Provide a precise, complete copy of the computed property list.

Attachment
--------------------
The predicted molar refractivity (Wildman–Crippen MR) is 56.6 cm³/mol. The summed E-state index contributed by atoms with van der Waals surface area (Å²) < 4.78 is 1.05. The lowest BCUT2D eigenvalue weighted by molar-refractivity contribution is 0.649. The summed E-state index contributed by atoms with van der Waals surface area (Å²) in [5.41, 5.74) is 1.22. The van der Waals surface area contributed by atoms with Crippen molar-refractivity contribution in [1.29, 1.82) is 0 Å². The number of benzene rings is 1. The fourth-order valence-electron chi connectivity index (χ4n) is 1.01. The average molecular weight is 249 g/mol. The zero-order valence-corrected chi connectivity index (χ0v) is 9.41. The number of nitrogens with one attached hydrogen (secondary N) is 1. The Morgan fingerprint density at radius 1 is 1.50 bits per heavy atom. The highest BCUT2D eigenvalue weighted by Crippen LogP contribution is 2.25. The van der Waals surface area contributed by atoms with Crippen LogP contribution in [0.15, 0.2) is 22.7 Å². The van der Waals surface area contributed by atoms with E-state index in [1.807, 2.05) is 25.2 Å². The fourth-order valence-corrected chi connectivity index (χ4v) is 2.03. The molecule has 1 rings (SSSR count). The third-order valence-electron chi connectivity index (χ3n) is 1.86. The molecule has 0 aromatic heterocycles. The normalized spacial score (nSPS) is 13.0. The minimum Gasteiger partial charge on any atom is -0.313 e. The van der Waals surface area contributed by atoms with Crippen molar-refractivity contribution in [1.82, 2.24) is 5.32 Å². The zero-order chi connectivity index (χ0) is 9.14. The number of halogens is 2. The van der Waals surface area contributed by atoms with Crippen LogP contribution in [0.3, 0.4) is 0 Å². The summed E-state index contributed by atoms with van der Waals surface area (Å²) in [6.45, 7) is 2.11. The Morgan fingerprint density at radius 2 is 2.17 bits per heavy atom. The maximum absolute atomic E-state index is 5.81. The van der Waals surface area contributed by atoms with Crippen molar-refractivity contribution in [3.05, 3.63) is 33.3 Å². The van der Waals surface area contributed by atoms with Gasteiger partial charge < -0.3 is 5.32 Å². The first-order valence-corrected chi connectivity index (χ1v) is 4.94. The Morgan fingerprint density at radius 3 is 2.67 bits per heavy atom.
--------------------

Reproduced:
The predicted molar refractivity (Wildman–Crippen MR) is 56.6 cm³/mol. The summed E-state index contributed by atoms with van der Waals surface area (Å²) < 4.78 is 1.05. The lowest BCUT2D eigenvalue weighted by molar-refractivity contribution is 0.649. The summed E-state index contributed by atoms with van der Waals surface area (Å²) in [5.41, 5.74) is 1.22. The van der Waals surface area contributed by atoms with Crippen molar-refractivity contribution in [1.29, 1.82) is 0 Å². The number of benzene rings is 1. The fourth-order valence-electron chi connectivity index (χ4n) is 1.01. The average molecular weight is 249 g/mol. The zero-order valence-corrected chi connectivity index (χ0v) is 9.41. The number of nitrogens with one attached hydrogen (secondary N) is 1. The Morgan fingerprint density at radius 1 is 1.50 bits per heavy atom. The highest BCUT2D eigenvalue weighted by Crippen LogP contribution is 2.25. The van der Waals surface area contributed by atoms with Crippen LogP contribution in [0.15, 0.2) is 22.7 Å². The van der Waals surface area contributed by atoms with E-state index in [1.807, 2.05) is 25.2 Å². The fourth-order valence-corrected chi connectivity index (χ4v) is 2.03. The molecule has 1 rings (SSSR count). The third-order valence-electron chi connectivity index (χ3n) is 1.86. The molecule has 0 aromatic heterocycles. The normalized spacial score (nSPS) is 13.0. The minimum Gasteiger partial charge on any atom is -0.313 e. The van der Waals surface area contributed by atoms with Crippen molar-refractivity contribution in [1.82, 2.24) is 5.32 Å². The zero-order chi connectivity index (χ0) is 9.14. The number of halogens is 2. The van der Waals surface area contributed by atoms with Crippen LogP contribution in [0.3, 0.4) is 0 Å². The summed E-state index contributed by atoms with van der Waals surface area (Å²) in [6.45, 7) is 2.11. The Morgan fingerprint density at radius 2 is 2.17 bits per heavy atom. The maximum absolute atomic E-state index is 5.81. The van der Waals surface area contributed by atoms with Crippen molar-refractivity contribution in [3.05, 3.63) is 33.3 Å². The van der Waals surface area contributed by atoms with Gasteiger partial charge < -0.3 is 5.32 Å². The first-order valence-corrected chi connectivity index (χ1v) is 4.94. The Morgan fingerprint density at radius 3 is 2.67 bits per heavy atom.